Jan. 15, 2016 // ORD Members Overcome Challenges to Keep Major Hub Airport Safe, Efficient
| O’Hare from above.
Photo courtesy of John Hill, Tigerhill Studio.
When the Chicago O’Hare Modernization Program (OMP) was announced on June 29, 2001, it initiated incredible challenges for O’Hare Tower (ORD) controllers. The program’s goal was to transform the outdated, intersecting runway layout into a safer, more efficient parallel layout. This would increase capacity at the airport and reduce delays moving into the future. The OMP is the nation’s largest airport construction project ever undertaken and once completed, O’Hare will have six east-west parallel runways with two crosswind runways.
Aircraft delays before this project exceeded 20 minutes per operation. Once completed, the new layout is projected to reduce delays to below five minutes per operation. Essentially, ORD FacRep Dan Carrico says, an entirely new airport is being built directly on top of the existing one, all while ORD NATCA members have valiantly and very professionally maintained uninterrupted daily operations.
“This airport hums at a rate that is either the world’s busiest or second-busiest at any given time, and through everything we’ve been faced with, our members have not skipped a beat,” Carrico said. “That’s really remarkable and impressive.”
The list of challenges is lengthy and diverse, from the unprecedented effort to overcome the problems resulting from the 2014 Chicago Center (ZAU) fire, to the ever-common severe weather events, and even a chronic and frustrating elevator problem.
|A new tower is constructed at O’Hare.
Photo courtesy of ORD NATCA member David Borger.
But after 10 years of constant construction, including three new runways and two new towers, controllers at ORD continue to maintain the highest level of safety in one of the busiest and most complex areas of the National Airspace System (NAS). Modernization has brought a host of new rules, tools, and regulations that have fundamentally altered how controllers at ORD move airplanes, including converging runway operations (CROs), the converging runway display aid (CRDA), and methods to better handle arrival and departure windows.
“When the rules changed unexpectedly, that presented another challenge on top of all the construction,” Carrico said. “In the process, we developed CRDA and held a lot of meetings with the airport’s users. We found a work-around to maintain our pre-CRO [or higher arrival rates] rates and continued to hum along.”
Wake recategorization arrived too and precipitated major – but positive – changes to ORD’s helicopter operations. According to Carrico, it was just another unforeseen circumstance to add to the ever-growing workload and challenges. True to NATCA resolve, members have met and excelled at overcoming everything thrown at them with minimal disruption to the airspace, Carrico added.
When a distressed contractor started a fire in the ZAU basement in 2014, ORD controllers sprang into action, helping make the hand-offs of all ZAU high-altitude traffic to neighboring Kansas City Center. They flawlessly and seamlessly made the emergency transition of aircraft while maintaining the highest level of safety and professionalism. On top of the construction challenges and despite the loss of ZAU, the ORD team regained the title of busiest airport in the NAS only four days after the fire. This was completely unexpected given the loss of efficiency caused by outage, but controllers at ORD overcame and thrived.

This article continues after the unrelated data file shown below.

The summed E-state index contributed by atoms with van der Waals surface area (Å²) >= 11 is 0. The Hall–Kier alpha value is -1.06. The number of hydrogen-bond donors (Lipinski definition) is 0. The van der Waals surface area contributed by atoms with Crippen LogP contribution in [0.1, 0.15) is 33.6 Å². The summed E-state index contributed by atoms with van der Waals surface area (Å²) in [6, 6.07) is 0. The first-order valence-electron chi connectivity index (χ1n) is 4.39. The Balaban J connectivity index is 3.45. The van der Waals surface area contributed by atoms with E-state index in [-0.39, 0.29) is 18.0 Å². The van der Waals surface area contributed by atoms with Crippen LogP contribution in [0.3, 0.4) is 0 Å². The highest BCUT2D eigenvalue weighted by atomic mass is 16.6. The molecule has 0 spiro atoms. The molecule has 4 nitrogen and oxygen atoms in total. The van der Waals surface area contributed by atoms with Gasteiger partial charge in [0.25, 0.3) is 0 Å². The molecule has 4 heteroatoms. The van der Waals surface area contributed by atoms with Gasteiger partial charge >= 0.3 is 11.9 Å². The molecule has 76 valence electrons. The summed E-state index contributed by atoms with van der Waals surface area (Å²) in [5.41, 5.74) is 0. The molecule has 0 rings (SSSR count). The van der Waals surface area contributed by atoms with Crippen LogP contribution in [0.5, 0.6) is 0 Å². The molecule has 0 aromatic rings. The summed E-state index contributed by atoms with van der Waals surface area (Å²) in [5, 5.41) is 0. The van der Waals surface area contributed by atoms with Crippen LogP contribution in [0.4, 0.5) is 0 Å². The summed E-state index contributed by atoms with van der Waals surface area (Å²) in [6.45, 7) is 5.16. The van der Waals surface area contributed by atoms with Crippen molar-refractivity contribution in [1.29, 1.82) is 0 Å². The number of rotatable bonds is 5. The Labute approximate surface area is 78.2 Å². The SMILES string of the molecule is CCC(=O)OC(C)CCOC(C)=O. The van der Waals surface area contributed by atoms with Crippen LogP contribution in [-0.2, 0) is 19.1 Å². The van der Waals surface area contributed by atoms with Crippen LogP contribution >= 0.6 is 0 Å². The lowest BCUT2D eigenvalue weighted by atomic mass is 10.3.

“For 11 out of the 17 days of recovery after the fire, O’Hare was the busiest airport in the country,” ZAU FacRep Toby Hauck said. “That is an amazing feat.”
Staffing is also a challenge at ORD, which has 48 certified professional controllers (CPCs), well short of the 68 needed. There are also 21 CPCs in training (CPC-IT) and, for the first time since the White Book last decade, five direct hires who have previous military experience. However, the facility will lose three CPCs to fill staff positions and five CPCs will move to other facilities. In addition, ORD has two mandatory retirements this year. While there are 10 more controllers slated to work at ORD, these losses and gains through 2017 will create an incredibly demanding workload. Something that controllers across the country working at already understaffed facilities feel every single day.
Through it all, ORD continues to excel. Everyone there maintains resolve to ensure that the busy ORD airspace continues to be safe and efficient during the continuing changes.
“The big thing for me is that this modernization project started over 10 years ago with a workforce at senior experience level,” Carrico said. “Through turnover and retirements we are looking at a junior workforce now and they have continued to march forward and stick to the plan. It continues to flow. I am so impressed by that.”
Carrico continued, “It’s a completely separate workforce but no ball has been dropped. The construction comes and goes and we continue to work day in and day out. The success is because of our hardworking controllers and their excellent collaboration with management and the city of Chicago.”
|A view of O’Hare’s three towers.
Photo courtesy of ORD NATCA member David Borger.